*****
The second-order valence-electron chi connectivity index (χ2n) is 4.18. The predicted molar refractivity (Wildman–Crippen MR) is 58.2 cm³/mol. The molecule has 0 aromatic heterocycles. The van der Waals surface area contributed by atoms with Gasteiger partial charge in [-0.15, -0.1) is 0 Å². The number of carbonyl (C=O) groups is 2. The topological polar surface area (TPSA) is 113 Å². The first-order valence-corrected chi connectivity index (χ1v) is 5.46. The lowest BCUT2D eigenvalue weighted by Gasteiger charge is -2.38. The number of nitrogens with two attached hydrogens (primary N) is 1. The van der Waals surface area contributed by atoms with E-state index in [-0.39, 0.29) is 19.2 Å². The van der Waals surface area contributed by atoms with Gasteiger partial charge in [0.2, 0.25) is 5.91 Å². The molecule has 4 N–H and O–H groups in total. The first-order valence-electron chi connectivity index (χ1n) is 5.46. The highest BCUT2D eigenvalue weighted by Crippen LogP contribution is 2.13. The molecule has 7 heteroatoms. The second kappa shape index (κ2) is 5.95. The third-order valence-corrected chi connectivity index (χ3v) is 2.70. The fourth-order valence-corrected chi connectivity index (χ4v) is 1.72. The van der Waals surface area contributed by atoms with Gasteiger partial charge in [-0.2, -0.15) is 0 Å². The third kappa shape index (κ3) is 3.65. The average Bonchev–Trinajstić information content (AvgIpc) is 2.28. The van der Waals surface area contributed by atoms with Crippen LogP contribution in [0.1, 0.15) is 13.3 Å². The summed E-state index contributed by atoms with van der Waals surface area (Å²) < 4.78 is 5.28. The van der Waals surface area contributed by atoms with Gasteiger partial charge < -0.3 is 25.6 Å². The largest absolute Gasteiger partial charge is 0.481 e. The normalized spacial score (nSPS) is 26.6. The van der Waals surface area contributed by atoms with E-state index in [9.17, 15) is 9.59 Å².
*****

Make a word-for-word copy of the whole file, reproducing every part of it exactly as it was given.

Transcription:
The second-order valence-electron chi connectivity index (χ2n) is 4.18. The predicted molar refractivity (Wildman–Crippen MR) is 58.2 cm³/mol. The molecule has 0 aromatic heterocycles. The van der Waals surface area contributed by atoms with Gasteiger partial charge in [-0.15, -0.1) is 0 Å². The number of carbonyl (C=O) groups is 2. The topological polar surface area (TPSA) is 113 Å². The first-order valence-corrected chi connectivity index (χ1v) is 5.46. The lowest BCUT2D eigenvalue weighted by Gasteiger charge is -2.38. The number of nitrogens with two attached hydrogens (primary N) is 1. The van der Waals surface area contributed by atoms with E-state index in [-0.39, 0.29) is 19.2 Å². The van der Waals surface area contributed by atoms with Gasteiger partial charge in [0.2, 0.25) is 5.91 Å². The molecule has 4 N–H and O–H groups in total. The first-order valence-electron chi connectivity index (χ1n) is 5.46. The highest BCUT2D eigenvalue weighted by Crippen LogP contribution is 2.13. The molecule has 7 heteroatoms. The second kappa shape index (κ2) is 5.95. The third-order valence-corrected chi connectivity index (χ3v) is 2.70. The fourth-order valence-corrected chi connectivity index (χ4v) is 1.72. The van der Waals surface area contributed by atoms with Gasteiger partial charge in [-0.2, -0.15) is 0 Å². The third kappa shape index (κ3) is 3.65. The average Bonchev–Trinajstić information content (AvgIpc) is 2.28. The van der Waals surface area contributed by atoms with Crippen LogP contribution in [0.1, 0.15) is 13.3 Å². The summed E-state index contributed by atoms with van der Waals surface area (Å²) < 4.78 is 5.28. The van der Waals surface area contributed by atoms with Gasteiger partial charge < -0.3 is 25.6 Å². The largest absolute Gasteiger partial charge is 0.481 e. The normalized spacial score (nSPS) is 26.6. The van der Waals surface area contributed by atoms with E-state index in [9.17, 15) is 9.59 Å².